Durbin Meets with Former Macomb Mayor to Discuss His Re-Nomination to Amtrak Board
Senate is debating transportation appropriations bill which boosts funding for Amtrak, similar House Republican bill would cut funding by 34%
[WASHINGTON, D.C.] – U.S. Senator Dick Durbin (D-IL) today met with former Mayor of Macomb, Illinois and current member of the Amtrak Board of Directors, Thomas Carper who was recently re-nominated by President Barack Obama to serve on the Amtrak Board. Carper’s re-nomination must be confirmed by the U.S. Senate.
In the meeting, Durbin and Carper discussed the Senate’s bill – which is currently being debated – to fund the Department of Transportation and the Department of Housing and Urban Development for the 2014 fiscal year that includes $1.45 billion in funding for Amtrak. A similar bill passed by the House Appropriations Committee last month would drastically cut, by 34%, the account Amtrak uses to conduct critical safety- improvements, inspections and maintenance, and increase capacity and efficiency of the nationwide system.
“Amtrak has made incredible progress under Chairman Carper's leadership,” said Durbin. “But Congress must also do its part by providing Amtrak with the resources it needs to continue modernizing our transportation system and creating jobs. This week, the Senate is debating a bipartisan proposal that will help keep Amtrak on its current path of record breaking growth. Strong funding for passenger rail creates jobs and gives Illinois residents a safe, affordable option when travelling.”
The Senate’s Fiscal Year 2014 Transportation, Housing and Urban Development, and Related Agencies Appropriations bill provides $1.75 billion for our nation’s rail infrastructure, including $1.45 billion for Amtrak, and represents an increase of $137 million from the fiscal year 2013 enacted level. By providing adequate funding to Amtrak, more than 500 communities in 46 states across the country will continue to see improved passenger rail service. In addition, $100 million is provided for Capital Assistance for National High Performance Passenger Rail Grants.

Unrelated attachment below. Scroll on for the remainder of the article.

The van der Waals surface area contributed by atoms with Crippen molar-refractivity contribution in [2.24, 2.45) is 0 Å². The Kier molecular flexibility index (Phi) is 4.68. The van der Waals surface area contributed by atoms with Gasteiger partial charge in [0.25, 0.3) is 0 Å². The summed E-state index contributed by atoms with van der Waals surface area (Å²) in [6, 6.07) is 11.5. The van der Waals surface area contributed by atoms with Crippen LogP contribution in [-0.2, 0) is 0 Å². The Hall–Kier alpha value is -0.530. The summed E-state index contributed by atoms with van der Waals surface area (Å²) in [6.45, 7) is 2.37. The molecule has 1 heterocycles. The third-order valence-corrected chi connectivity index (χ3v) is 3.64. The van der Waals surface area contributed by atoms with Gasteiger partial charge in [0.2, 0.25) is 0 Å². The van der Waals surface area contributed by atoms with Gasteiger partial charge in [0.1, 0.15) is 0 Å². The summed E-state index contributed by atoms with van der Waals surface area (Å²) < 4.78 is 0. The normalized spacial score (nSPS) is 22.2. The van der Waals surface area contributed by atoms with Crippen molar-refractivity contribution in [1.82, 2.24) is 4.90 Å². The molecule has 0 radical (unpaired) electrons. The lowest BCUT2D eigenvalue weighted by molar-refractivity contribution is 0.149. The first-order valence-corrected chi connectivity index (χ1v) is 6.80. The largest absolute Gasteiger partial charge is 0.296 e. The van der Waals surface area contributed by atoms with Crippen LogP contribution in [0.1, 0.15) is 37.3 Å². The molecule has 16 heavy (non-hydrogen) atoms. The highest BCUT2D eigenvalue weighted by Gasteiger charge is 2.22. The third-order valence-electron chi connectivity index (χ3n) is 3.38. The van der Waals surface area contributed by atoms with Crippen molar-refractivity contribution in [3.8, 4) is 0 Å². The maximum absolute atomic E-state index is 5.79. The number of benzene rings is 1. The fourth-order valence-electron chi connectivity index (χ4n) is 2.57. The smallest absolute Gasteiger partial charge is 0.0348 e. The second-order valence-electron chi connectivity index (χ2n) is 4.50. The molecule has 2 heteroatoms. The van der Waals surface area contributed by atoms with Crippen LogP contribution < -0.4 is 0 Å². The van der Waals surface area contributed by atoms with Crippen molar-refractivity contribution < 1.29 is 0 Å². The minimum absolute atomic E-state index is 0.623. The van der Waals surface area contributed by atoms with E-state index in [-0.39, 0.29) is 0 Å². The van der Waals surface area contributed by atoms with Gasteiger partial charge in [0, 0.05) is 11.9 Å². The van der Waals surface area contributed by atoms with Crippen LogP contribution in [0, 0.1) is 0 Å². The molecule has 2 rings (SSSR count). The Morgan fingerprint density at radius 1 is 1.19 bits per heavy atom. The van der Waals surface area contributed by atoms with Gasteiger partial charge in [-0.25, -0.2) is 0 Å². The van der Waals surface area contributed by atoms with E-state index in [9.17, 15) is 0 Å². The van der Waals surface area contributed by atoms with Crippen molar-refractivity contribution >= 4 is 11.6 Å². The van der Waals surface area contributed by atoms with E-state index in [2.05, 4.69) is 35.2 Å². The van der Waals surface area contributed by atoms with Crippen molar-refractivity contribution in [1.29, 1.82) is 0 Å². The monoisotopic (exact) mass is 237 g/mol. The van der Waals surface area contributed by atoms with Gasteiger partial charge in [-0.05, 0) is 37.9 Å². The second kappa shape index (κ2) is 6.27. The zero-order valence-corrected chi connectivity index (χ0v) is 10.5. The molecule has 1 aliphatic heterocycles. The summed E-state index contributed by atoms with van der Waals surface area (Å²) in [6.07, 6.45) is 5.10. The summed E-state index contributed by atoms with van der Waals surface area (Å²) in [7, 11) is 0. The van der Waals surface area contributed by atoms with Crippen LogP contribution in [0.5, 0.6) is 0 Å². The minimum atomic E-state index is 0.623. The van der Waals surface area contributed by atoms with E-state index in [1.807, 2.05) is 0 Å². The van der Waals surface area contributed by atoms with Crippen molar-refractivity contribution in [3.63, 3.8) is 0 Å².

In stark contrast, the House Fiscal Year 2014 Transportation, Housing and Urban Development, and Related Agencies Appropriations bill makes a drastic 34 percent cut to the account Amtrak uses to conduct critical safety- improvements, inspections and maintenance, and increase capacity and efficiency of the nationwide system. The bill provides no funds for high-speed rail initiatives, and not only zeroes out funding for the successful TIGER grants program that have supported rail-related projects nationwide, but rescinds half of the funds already appropriated for TIGER in Fiscal Year 2013.
Durbin first recommended Carper for the Amtrak Board in 2007. Shortly afterward, he was nominated by President Bush and was confirmed by the U.S. Senate on March 14, 2008. In 2009, he was elected Chairman of the Board. In a November 2012 letter to President Obama, Durbin wrote in support of re-nominating Carper.
In April, Amtrak announced that, nationwide, their routes posted ridership increases in the first six months of fiscal year 2013 (October 2012 – March 2013) representing a combine 0.9% increase over the first six months of fiscal year 2012, which was a record ridership year. Illinois’ Chicago to Carbondale route during that time posted a 9.8% increase – the third largest increase in the country.
The Amtrak Board of Directors sets corporate policy and oversees the management of the company. The board is made up of 7 voting members appointed for five-year terms by the President with the advice and consent of the Senate. Among the 7 members is an ex officio Federal government representative, a position held by the Secretary of Transportation.
As Mayor of Macomb from 1991-2003, Carper led the fight to preserve passenger rail service in the region and State. In 1991 Carper was appointed by the Amtrak Board of Directors to the Amtrak Mayors ’ Advisory Council and served as its Chair from 2000 to 2001. While serving as Mayor, Carper attained leadership roles in various State wide organizations, including: Board of Directors of the Illinois Municipal League (1993 to 2003), Chair of the IML Non Home Rule Committee, (1994 to 2003) and the Board of Directors of the Illinois Humanities Council and the Illinois Arts Alliance.
After Carper’s tenure as mayor, he was named as the regional director for the West Central region for Opportunity Returns – a regional economic development plan. He graduated from Western Illinois University and served in the U.S. Army from 1967 to 1970 in Thailand and Vietnam. He was a small business owner-operator from 1971 to 1991 when he was first elected Mayor of Macomb.
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